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  • The End of the Cognitive Empire: The Coming of Age of Epistemologies of the South by Boaventura de Sousa Santos
  • Sam Halvorsen
Boaventura de Sousa Santos The End of the Cognitive Empire: The Coming of Age of Epistemologies of the South Durham: Duke University Press, 2018. 405 pp. Notes, references, index. $104.95 cloth (ISBN 978-1-4780-0000-6); $28.95 paper (ISBN 978-1-4780-0015-0).

The end of the cognitive empire (TECE) is not an easy book to summarize given that it sets out to challenge and subvert the dominant epistemological foundations that many of us take for granted. As Santos states in an opening passage, the challenge presented by epistemologies of the south is twofold.

First, they provide an ontological challenge in that they seek to expose and validate "nonexistent knowledges" (p. 2) that dominant ways of knowing are unable and unwilling to acknowledge. This involves following what Santos has for some time elaborated as a sociology of absences: the making present of subjects that exist in the struggles against capitalism, colonialism and patriarchy. Second, they provide a methodological challenge in that the epistemologies of the south proceed via collective subjects that reject the separation of knowledge from the embodied experiences of social practice. Moreover, the sociability through which southern ways of knowing are embedded is located on the other side of the abyssal line outside the hegemony of the "Eurocentric epistemological North" (p. 6).

The aim is not for epistemologies of the south to replace epistemologies of the north based on a theory of southern vanguardism. Rather, it is to dissolve this and all normative binaries via rearguard theories that promote intercultural translation and strive towards the fostering of an ecology of knowledges that validate and recognize the co-existence of multiple ways of knowing.

TECE is an immensely rich book that generously deals with a broad array of knowledge practices that have been deployed in the attempt to counter northern epistemologies. It should be stressed that Santos's north and south are not geographical (in a Cartesian sense) but are based on the hierarchies structured around the abyssal line, centered on the triad of capitalism, colonialism and patriarchy. Santos acknowledges the importance [End Page 312] of ways of knowing that have been generated around nonabyssal exclusions, those struggles against capitalism, colonialism, and patriarchy that have been made visible and legitimized in the global north (e.g. workers; fighting for the welfare state) but that do not challenge the ontological exclusion of epistemologies of the south that are not yet visible, let alone validated. Yet epistemologies of the south exist through "abyssal exclusions" and aim not at 'better and more inclusive forms of colonial regulation' (p. 21) but at the complete elimination of the ongoing violent appropriations of lives and resources produced in the intersection of capitalism, colonialism and patriarchy.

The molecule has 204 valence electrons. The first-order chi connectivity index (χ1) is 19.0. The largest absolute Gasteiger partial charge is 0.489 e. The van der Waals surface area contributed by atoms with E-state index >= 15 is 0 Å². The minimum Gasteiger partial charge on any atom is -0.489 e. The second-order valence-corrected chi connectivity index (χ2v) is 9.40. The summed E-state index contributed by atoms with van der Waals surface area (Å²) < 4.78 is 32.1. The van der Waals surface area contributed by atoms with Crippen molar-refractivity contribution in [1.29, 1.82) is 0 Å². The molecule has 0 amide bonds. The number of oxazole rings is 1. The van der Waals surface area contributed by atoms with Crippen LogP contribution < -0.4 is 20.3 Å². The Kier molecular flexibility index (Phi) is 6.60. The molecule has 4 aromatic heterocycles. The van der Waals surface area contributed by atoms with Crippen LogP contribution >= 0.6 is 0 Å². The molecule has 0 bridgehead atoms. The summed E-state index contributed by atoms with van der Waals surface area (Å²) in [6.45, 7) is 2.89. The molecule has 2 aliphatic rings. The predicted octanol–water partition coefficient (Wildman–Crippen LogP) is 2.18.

TECE marks an important advance from his previous Epistemologies of the South (2014) by providing more clarity over the pragmatic steps that could be taken in pursuit of the epistemological struggle advanced by Santos. It thus contains fascinating chapters on cognitive decolonization, the production of knowledges to be used in struggles; nonextractivist methodologies, via the fostering of an epistemic minga; and the deep experience of the sense, on the embodied, corporal nature of ways of knowing, among others.

No doubt some would like further clarification on how to do epistemologies of the south and others will have issues with how Santos generously but at times abruptly pushes to one side previous attempts to develop a radical epistemological practice, particularly when emerging from the dominant side of the abyssal line. Given the collective and nonextractivist ontological foundations of epistemologies of the south Santos is reluctant to lean too heavily on any individual thinkers, although names such as Frantz Fanon, Orlando Falsa Borda, Silvia Rivera Cusicanqui and Paolo Freire are regularly cited with approval. He previously highlighted Mahatma Gandhi as "arguably the thinker-activist of modern times who thought and acted most consistently in nonabyssal terms" (Santos, Epistemologies of the South, 2014, p. 134) and in TECE dedicates a whole chapter to him.

But rather than get bogged down with Santos' critical engagements...